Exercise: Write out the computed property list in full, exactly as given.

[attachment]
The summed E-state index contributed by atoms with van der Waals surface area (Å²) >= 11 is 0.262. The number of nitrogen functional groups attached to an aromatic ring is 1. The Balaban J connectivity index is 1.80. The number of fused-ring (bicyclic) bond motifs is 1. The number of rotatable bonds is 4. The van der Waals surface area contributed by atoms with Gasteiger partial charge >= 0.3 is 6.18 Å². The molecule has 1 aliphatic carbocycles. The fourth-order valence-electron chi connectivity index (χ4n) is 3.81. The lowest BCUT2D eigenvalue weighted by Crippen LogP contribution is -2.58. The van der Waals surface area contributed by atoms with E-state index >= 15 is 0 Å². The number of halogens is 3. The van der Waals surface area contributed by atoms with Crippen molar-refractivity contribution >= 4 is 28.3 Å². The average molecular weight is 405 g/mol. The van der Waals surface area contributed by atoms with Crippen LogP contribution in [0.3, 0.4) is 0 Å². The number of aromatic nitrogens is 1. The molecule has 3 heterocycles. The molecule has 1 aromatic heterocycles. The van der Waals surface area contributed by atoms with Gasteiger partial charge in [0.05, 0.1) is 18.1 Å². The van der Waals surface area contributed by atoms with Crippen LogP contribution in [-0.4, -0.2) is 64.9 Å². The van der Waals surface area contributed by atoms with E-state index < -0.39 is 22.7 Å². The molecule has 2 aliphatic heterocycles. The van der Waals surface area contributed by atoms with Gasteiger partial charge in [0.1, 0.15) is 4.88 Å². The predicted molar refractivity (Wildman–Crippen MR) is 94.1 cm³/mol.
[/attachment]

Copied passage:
The summed E-state index contributed by atoms with van der Waals surface area (Å²) >= 11 is 0.262. The number of nitrogen functional groups attached to an aromatic ring is 1. The Balaban J connectivity index is 1.80. The number of fused-ring (bicyclic) bond motifs is 1. The number of rotatable bonds is 4. The van der Waals surface area contributed by atoms with Gasteiger partial charge >= 0.3 is 6.18 Å². The molecule has 1 aliphatic carbocycles. The fourth-order valence-electron chi connectivity index (χ4n) is 3.81. The lowest BCUT2D eigenvalue weighted by Crippen LogP contribution is -2.58. The van der Waals surface area contributed by atoms with E-state index >= 15 is 0 Å². The number of halogens is 3. The van der Waals surface area contributed by atoms with Crippen molar-refractivity contribution >= 4 is 28.3 Å². The average molecular weight is 405 g/mol. The van der Waals surface area contributed by atoms with Crippen LogP contribution in [0.3, 0.4) is 0 Å². The number of aromatic nitrogens is 1. The molecule has 3 heterocycles. The molecule has 1 aromatic heterocycles. The van der Waals surface area contributed by atoms with Gasteiger partial charge in [0.05, 0.1) is 18.1 Å². The van der Waals surface area contributed by atoms with Crippen LogP contribution in [-0.4, -0.2) is 64.9 Å². The van der Waals surface area contributed by atoms with E-state index < -0.39 is 22.7 Å². The molecule has 2 aliphatic heterocycles. The van der Waals surface area contributed by atoms with Gasteiger partial charge in [0.1, 0.15) is 4.88 Å². The predicted molar refractivity (Wildman–Crippen MR) is 94.1 cm³/mol.